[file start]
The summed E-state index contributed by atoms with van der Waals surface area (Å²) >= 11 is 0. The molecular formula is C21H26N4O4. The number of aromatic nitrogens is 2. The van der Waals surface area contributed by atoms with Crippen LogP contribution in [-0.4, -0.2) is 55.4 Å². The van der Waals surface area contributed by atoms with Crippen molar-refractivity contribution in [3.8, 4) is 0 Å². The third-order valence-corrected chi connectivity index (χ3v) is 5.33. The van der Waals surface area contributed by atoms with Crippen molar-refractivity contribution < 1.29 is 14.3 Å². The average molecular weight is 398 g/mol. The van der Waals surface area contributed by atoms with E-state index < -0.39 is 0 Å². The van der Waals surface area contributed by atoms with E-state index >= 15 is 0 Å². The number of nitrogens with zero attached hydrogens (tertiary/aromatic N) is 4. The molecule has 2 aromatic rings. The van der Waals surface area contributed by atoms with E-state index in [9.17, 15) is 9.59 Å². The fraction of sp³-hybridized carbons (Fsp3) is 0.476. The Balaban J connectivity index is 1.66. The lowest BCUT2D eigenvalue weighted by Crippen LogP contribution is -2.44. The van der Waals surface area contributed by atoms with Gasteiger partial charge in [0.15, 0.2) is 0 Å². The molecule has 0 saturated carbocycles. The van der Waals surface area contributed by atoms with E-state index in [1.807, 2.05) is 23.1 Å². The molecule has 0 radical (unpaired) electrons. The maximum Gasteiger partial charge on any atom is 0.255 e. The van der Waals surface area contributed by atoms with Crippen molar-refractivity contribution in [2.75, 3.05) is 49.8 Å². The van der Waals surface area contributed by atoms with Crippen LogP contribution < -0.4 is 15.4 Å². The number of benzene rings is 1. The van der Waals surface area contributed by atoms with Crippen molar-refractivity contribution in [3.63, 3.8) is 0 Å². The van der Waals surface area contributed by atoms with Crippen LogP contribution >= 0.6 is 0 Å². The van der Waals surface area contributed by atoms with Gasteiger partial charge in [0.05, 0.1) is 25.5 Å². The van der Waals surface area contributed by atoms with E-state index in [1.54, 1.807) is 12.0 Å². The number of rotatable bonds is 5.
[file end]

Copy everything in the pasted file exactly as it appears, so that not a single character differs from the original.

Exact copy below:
The summed E-state index contributed by atoms with van der Waals surface area (Å²) >= 11 is 0. The molecular formula is C21H26N4O4. The number of aromatic nitrogens is 2. The van der Waals surface area contributed by atoms with Crippen LogP contribution in [-0.4, -0.2) is 55.4 Å². The van der Waals surface area contributed by atoms with Crippen molar-refractivity contribution in [3.8, 4) is 0 Å². The third-order valence-corrected chi connectivity index (χ3v) is 5.33. The van der Waals surface area contributed by atoms with Crippen molar-refractivity contribution < 1.29 is 14.3 Å². The average molecular weight is 398 g/mol. The van der Waals surface area contributed by atoms with E-state index < -0.39 is 0 Å². The van der Waals surface area contributed by atoms with E-state index >= 15 is 0 Å². The number of nitrogens with zero attached hydrogens (tertiary/aromatic N) is 4. The molecule has 2 aromatic rings. The van der Waals surface area contributed by atoms with E-state index in [9.17, 15) is 9.59 Å². The fraction of sp³-hybridized carbons (Fsp3) is 0.476. The Balaban J connectivity index is 1.66. The lowest BCUT2D eigenvalue weighted by Crippen LogP contribution is -2.44. The van der Waals surface area contributed by atoms with Gasteiger partial charge in [0.15, 0.2) is 0 Å². The molecule has 0 saturated carbocycles. The van der Waals surface area contributed by atoms with E-state index in [1.807, 2.05) is 23.1 Å². The molecule has 0 radical (unpaired) electrons. The maximum Gasteiger partial charge on any atom is 0.255 e. The van der Waals surface area contributed by atoms with Crippen molar-refractivity contribution in [2.75, 3.05) is 49.8 Å². The van der Waals surface area contributed by atoms with Crippen LogP contribution < -0.4 is 15.4 Å². The number of benzene rings is 1. The van der Waals surface area contributed by atoms with Crippen molar-refractivity contribution in [3.63, 3.8) is 0 Å². The van der Waals surface area contributed by atoms with Crippen LogP contribution >= 0.6 is 0 Å². The van der Waals surface area contributed by atoms with Gasteiger partial charge in [0.05, 0.1) is 25.5 Å². The van der Waals surface area contributed by atoms with E-state index in [1.54, 1.807) is 12.0 Å². The number of rotatable bonds is 5.